Wednesday, 17 December 2014

Solaris Live Upgrade, ZFS and Zones

I've been working on this problem for a few days and have only just solved it, so thought it might be worth sharing...

Solaris is a very powerful operating system with some great features. Zones brought Docker-like containers to Solaris back in 2005, ZFS is one of the most advanced filesystems currently available, and the Live Upgrade capability is highly underrated and is a great way to patch a server while ensure you have a back out plan.

All good stuff, but when you put Live Upgrade into a mix of Zones and ZFS, things get a bit flakey.

The issue I was having was that when I ran the "lupc -S" (Live Upgrade Preflight Check) script on my zone, I'd get the following message:

# lupc -S
This system has Patch level/IDR  of 121430-92.
Please check MOS (My Oracle Support) to verify that the latest Live Upgrade patch is installed -- lupc does not verify patch versions.

Zonepath of zone is the mountpoint of top level dataset.
This configuration is unsupported

Oracle has a document on My Oracle Support: "List of currently unsupported Live Upgrade (LU) configurations (Doc ID 1396382.1)" which lists a lot of ways in which Live Upgrade won't work(!). On checking this document for the top level dataset issue, it gives the following text:

If ZFS root pool resides on one pool (say rpool) with zone residing on toplevel dataset of a different pool (say newpool) mounted on /newpool i.e. zonepath=/newpool, the lucreate would fail.

Okay, except that's not what I've got. My zone, s1, has a zonepath set to  /zones/s1. The zpool is called "zones" and "s1" is a separate ZFS filesystem in this dataset.

What the system is actually complaining about is that the zpool is called "zones" and is mounted as "/zones". The workaround is to set the ZFS mountpoint to be something different from the pool name.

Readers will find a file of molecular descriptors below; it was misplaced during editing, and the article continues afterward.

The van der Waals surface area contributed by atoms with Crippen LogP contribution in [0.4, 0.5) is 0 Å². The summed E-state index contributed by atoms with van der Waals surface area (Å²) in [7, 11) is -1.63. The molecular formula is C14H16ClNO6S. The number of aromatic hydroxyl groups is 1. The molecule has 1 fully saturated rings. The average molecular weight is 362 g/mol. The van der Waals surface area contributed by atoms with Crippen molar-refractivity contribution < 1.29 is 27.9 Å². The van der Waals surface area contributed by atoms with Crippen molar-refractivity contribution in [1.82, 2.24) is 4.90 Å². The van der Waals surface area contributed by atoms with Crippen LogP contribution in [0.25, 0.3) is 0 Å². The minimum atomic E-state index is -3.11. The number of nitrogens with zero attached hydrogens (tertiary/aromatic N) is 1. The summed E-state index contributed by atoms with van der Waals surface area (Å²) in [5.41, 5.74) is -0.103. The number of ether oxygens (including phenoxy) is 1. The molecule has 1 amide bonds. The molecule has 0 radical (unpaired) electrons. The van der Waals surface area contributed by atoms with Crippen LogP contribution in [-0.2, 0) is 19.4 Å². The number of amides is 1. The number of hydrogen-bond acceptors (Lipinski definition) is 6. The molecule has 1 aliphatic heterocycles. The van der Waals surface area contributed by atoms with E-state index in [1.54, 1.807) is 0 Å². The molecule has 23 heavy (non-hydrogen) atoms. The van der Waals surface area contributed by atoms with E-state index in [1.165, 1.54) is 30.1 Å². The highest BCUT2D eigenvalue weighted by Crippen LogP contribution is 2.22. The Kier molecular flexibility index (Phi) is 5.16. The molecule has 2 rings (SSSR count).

For example,  I created a new ZFS filesystem under zones called "zoneroot":

# zfs create zones/zoneroot

Then (and this is the important bit), I set the mountpoint to something else:

# zfs set mountpoint=/zoneroot zones/zoneroot

Running zfs list for this dataset shows:

zones/zoneroot                  1.80G   122G    32K  /zoneroot

Now, I can create a zone, let's call it "s2":

# zonecfg -z s2
s2: No such zone configured
Use 'create' to begin configuring a new zone.
zonecfg:s2> create
zonecfg:s2> set zonepath=/zoneroot/s2

zonecfg:s2> verify
zonecfg:s2> commit
zonecfg:s2> exit

On installing this zone, a new ZFS file system is created, /zoneroot/s2.

Now, when running the "lupc -S" command, Live Upgrade doesn't complain about unconfigured configurations!

Saturday, 15 February 2014

N36L and N54L in the same vSphere cluster

In the home lab I have a two-node cluster built around the HP Microserver N36L. Recently I took delivery of an N54L which I wanted to add to the cluster.

Although it was straightforward to add the new host, I was unable to vMotion VMs between the two types of CPU as there was a CPU incompatability:

Okay, so the CPUs are different between the two servers, but they are both AMD, so I figured I could make it work by enabling Enhanced vMotion Compatability (EVC). Unfortunately, this complained that the CPUs were either missing features, or that the VMs were using these CPU features:

As it turned out, the problem was due to the virtual machines in the cluster.

In order to work around the error, I powered off each VM in the cluster, moved them to a host outside of the cluster, edited the settings of the VM, selected Options > CPUID Mask > Advanced > Reset all to Default.

This cleared a bunch of flags that have been set at one time (not by me; must have been an automatic change). Once that I was able to configure the cluster to use EVC for AMD "Generation 2" processors.

I was then able to cold migrate the VMs back to the new cluster and power them on. One problem though: How to move the vCenter Server and its SQL Server database VM into the cluster without powering it off. I tried to vMotion them while they were on, but got the same error as above.

The answer to this, courtesy of VMware knowledge base article 1013111, is to open a vSphere Client connection directly to the host running the vCenter and SQL Server VMs, power off the VMs, right-click on them and Remove from Inventory. Then open another vSphere Client connection directly to a host in the EVC-enabled cluster, and then browse the datastore containing these VMs. Once located, right-click the VMX file and add to inventory. This will register the VMs with the host and you can power them on (be sure to say you moved the VM when prompted). Once loaded (which can take some time on low end servers), open a new vSphere Client session to the vCenter Server and you should be able to see the VMs in the correct cluster.